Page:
A History of Art in Ancient Egypt
that research into detail which distinguishes most imitative art and is
to be found even in that
of their immediate successors; and yet, during all those long
centuries of alternate renascence and decay, we find no vestige of an
attempt to raise art above imitation. No suspicion of its expressive
power seems to have dawned on the Egyptian mind, which, so far as
the plastic arts were concerned, never produced anything that in the
language of modern criticism could be called a creation. In this
particular Egypt is more closely allied to those nations of the far east
whose art does not come within the scope of M. Perrot's inquiry, than
to the great civilizations which formed its own posterity.
Before the late troubles intervened to draw attention of a different
kind to the Nile Valley, the finding of a pit full of royal mummies and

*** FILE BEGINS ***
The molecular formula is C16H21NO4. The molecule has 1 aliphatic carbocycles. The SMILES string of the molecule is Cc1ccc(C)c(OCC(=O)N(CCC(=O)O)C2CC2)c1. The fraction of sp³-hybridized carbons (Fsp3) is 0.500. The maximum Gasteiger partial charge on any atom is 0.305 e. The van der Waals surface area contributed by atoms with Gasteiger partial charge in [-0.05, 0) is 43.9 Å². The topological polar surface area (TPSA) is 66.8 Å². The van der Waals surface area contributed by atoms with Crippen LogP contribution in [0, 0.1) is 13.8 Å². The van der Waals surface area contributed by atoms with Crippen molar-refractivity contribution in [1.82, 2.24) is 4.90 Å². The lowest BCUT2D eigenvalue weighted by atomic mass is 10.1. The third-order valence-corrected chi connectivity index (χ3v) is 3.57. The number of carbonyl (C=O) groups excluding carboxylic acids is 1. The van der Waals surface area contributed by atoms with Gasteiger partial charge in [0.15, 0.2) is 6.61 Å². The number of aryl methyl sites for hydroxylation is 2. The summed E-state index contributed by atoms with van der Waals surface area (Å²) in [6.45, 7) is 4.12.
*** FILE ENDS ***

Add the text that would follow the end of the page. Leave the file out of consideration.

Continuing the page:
sepulchral objects in the western mountain at Thebes had occurred to
give a fresh stimulus to the interest in Egyptian history, and to
encourage those who were doing their best to lead England to take
her proper share in the work of exploration. A short account of this
discovery, which took place after M. Perrot's book was complete, and
of some of the numerous art objects with which it has enriched the
Boulak Museum, will be found in an Appendix to the second volume.
My acknowledgments for generous assistance are due to Dr. Birch,
Mr. Reginald Stuart Poole, and Miss A. B. Edwards.